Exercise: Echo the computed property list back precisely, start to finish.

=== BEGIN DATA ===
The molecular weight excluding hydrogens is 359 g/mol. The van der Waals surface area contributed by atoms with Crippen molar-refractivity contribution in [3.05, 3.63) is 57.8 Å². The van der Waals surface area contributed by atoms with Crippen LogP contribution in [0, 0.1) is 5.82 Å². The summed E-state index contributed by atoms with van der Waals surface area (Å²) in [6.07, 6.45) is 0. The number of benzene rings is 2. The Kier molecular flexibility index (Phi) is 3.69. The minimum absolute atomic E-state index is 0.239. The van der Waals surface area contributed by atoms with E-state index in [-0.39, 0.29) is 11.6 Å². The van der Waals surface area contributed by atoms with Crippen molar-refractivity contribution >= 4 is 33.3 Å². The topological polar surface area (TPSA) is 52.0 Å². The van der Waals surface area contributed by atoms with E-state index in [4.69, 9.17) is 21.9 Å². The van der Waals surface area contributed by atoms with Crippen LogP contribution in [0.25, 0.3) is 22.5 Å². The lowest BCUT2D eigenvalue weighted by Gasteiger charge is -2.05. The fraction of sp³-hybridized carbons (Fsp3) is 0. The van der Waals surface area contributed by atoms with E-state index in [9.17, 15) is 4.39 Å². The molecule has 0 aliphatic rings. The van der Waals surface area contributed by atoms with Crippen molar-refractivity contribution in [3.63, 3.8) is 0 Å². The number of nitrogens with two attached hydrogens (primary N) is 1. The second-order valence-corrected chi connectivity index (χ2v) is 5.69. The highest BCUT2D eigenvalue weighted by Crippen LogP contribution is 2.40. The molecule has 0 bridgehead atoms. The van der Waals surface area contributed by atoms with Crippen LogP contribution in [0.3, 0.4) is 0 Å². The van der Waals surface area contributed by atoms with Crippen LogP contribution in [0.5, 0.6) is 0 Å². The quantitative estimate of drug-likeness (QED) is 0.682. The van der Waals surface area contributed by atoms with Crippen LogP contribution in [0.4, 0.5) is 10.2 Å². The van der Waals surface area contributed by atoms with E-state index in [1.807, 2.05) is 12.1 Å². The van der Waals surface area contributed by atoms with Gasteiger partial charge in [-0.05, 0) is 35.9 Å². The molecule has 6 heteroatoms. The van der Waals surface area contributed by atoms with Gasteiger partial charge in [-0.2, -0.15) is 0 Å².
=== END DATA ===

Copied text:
The molecular weight excluding hydrogens is 359 g/mol. The van der Waals surface area contributed by atoms with Crippen molar-refractivity contribution in [3.05, 3.63) is 57.8 Å². The van der Waals surface area contributed by atoms with Crippen LogP contribution in [0, 0.1) is 5.82 Å². The summed E-state index contributed by atoms with van der Waals surface area (Å²) in [6.07, 6.45) is 0. The number of benzene rings is 2. The Kier molecular flexibility index (Phi) is 3.69. The minimum absolute atomic E-state index is 0.239. The van der Waals surface area contributed by atoms with E-state index in [-0.39, 0.29) is 11.6 Å². The van der Waals surface area contributed by atoms with Crippen molar-refractivity contribution >= 4 is 33.3 Å². The topological polar surface area (TPSA) is 52.0 Å². The van der Waals surface area contributed by atoms with E-state index in [4.69, 9.17) is 21.9 Å². The van der Waals surface area contributed by atoms with Crippen LogP contribution in [0.25, 0.3) is 22.5 Å². The lowest BCUT2D eigenvalue weighted by Gasteiger charge is -2.05. The fraction of sp³-hybridized carbons (Fsp3) is 0. The van der Waals surface area contributed by atoms with E-state index in [9.17, 15) is 4.39 Å². The molecule has 0 aliphatic rings. The van der Waals surface area contributed by atoms with Crippen molar-refractivity contribution in [3.63, 3.8) is 0 Å². The number of nitrogens with two attached hydrogens (primary N) is 1. The second-order valence-corrected chi connectivity index (χ2v) is 5.69. The highest BCUT2D eigenvalue weighted by Crippen LogP contribution is 2.40. The molecule has 0 bridgehead atoms. The van der Waals surface area contributed by atoms with Crippen LogP contribution in [0.3, 0.4) is 0 Å². The van der Waals surface area contributed by atoms with Crippen LogP contribution in [0.5, 0.6) is 0 Å². The quantitative estimate of drug-likeness (QED) is 0.682. The van der Waals surface area contributed by atoms with Crippen LogP contribution in [0.4, 0.5) is 10.2 Å². The van der Waals surface area contributed by atoms with E-state index in [1.807, 2.05) is 12.1 Å². The van der Waals surface area contributed by atoms with Gasteiger partial charge in [-0.05, 0) is 35.9 Å². The molecule has 6 heteroatoms. The van der Waals surface area contributed by atoms with Gasteiger partial charge in [-0.2, -0.15) is 0 Å².